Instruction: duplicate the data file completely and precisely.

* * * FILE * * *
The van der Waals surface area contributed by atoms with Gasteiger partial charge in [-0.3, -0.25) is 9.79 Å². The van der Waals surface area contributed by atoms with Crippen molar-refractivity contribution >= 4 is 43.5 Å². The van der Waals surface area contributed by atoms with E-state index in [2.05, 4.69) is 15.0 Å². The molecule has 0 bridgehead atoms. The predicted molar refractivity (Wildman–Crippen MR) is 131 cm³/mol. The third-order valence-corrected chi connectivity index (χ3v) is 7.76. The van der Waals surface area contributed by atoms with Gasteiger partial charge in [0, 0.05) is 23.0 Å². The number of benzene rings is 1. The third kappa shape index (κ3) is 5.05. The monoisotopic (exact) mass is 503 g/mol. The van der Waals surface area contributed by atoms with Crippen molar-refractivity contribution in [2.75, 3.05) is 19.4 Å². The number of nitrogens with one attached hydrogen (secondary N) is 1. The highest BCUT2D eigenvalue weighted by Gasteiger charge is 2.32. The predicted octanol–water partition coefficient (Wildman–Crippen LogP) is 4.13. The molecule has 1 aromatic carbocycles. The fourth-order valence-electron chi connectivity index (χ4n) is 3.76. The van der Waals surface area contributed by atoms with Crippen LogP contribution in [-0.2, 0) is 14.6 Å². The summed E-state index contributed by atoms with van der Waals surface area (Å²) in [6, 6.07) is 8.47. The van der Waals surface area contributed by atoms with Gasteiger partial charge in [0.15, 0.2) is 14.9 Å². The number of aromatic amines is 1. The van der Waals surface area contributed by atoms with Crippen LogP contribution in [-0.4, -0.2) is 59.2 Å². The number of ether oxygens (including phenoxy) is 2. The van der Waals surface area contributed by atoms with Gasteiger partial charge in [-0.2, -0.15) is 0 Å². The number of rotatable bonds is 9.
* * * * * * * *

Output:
The van der Waals surface area contributed by atoms with Gasteiger partial charge in [-0.3, -0.25) is 9.79 Å². The van der Waals surface area contributed by atoms with Crippen molar-refractivity contribution >= 4 is 43.5 Å². The van der Waals surface area contributed by atoms with E-state index in [2.05, 4.69) is 15.0 Å². The molecule has 0 bridgehead atoms. The predicted molar refractivity (Wildman–Crippen MR) is 131 cm³/mol. The third-order valence-corrected chi connectivity index (χ3v) is 7.76. The van der Waals surface area contributed by atoms with Gasteiger partial charge in [0, 0.05) is 23.0 Å². The number of benzene rings is 1. The third kappa shape index (κ3) is 5.05. The monoisotopic (exact) mass is 503 g/mol. The van der Waals surface area contributed by atoms with Crippen molar-refractivity contribution in [2.75, 3.05) is 19.4 Å². The number of nitrogens with one attached hydrogen (secondary N) is 1. The highest BCUT2D eigenvalue weighted by Gasteiger charge is 2.32. The predicted octanol–water partition coefficient (Wildman–Crippen LogP) is 4.13. The molecule has 1 aromatic carbocycles. The fourth-order valence-electron chi connectivity index (χ4n) is 3.76. The van der Waals surface area contributed by atoms with Crippen LogP contribution in [-0.2, 0) is 14.6 Å². The summed E-state index contributed by atoms with van der Waals surface area (Å²) in [6, 6.07) is 8.47. The van der Waals surface area contributed by atoms with Gasteiger partial charge in [0.15, 0.2) is 14.9 Å². The number of aromatic amines is 1. The van der Waals surface area contributed by atoms with Crippen LogP contribution in [-0.4, -0.2) is 59.2 Å². The number of ether oxygens (including phenoxy) is 2. The van der Waals surface area contributed by atoms with Gasteiger partial charge in [-0.2, -0.15) is 0 Å². The number of rotatable bonds is 9.